Charges of human rights abuses
Anti-psychiatry activists, many of whom consider themselves to be ‘psychiatric survivors’, have concerns that go far beyond the DSM and its various iterations. They’ve experienced and/or observed the activities and treatments associated with psychiatry over decades; many say their human rights have been abused by the processes of psychiatry.
Among the protesters in San Francisco over the weekend of the APA annual meeting, five individuals stand out for their personal stories and ongoing activism against what they call “serious human rights abuses”:
Leonard Roy Frank, psychiatric survivor and editor. “As psychiatrist Thomas Szasz wrote in 2008, ‘Modern psychiatry — with its Diagnostic and Statistical Manuals of nonexisting diseases and their coercive cures — is a monument to quackery on a scale undreamed of in the annals of medicine.’ Now is the time for the people to hold the American Psychiatric Association and its members accountable for their crimes against humanity.”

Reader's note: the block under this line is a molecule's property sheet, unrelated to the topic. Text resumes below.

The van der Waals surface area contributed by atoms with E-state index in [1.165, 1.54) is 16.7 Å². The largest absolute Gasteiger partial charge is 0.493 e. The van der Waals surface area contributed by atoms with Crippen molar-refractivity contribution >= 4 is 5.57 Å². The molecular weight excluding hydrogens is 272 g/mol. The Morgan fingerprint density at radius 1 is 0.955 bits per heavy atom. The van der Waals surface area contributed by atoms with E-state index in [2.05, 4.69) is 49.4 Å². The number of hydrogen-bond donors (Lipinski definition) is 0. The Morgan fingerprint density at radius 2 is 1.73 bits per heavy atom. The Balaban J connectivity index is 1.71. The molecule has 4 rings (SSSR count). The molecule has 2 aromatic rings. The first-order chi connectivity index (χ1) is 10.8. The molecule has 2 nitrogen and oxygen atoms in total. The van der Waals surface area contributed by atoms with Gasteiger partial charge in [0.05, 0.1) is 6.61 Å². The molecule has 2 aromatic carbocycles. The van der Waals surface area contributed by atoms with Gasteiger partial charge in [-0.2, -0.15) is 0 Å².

Ted Chabasinski, psychiatric survivor and lawyer, who was electroshocked for experimental purposes when he was six years old. “The increased labeling and drugging of children, and the way the new DSM puts everyone at risk for being called ‘mentally ill’ must be stopped. Everyone must realize that they too can be called crazy, not just those who have already been dragged into and trapped by the system.”
Chaya Grossberg, psychiatric survivor and healer. “Rather than being a source for healing, the American Psychiatric Association has damaged the souls and bodies of millions of Americans.”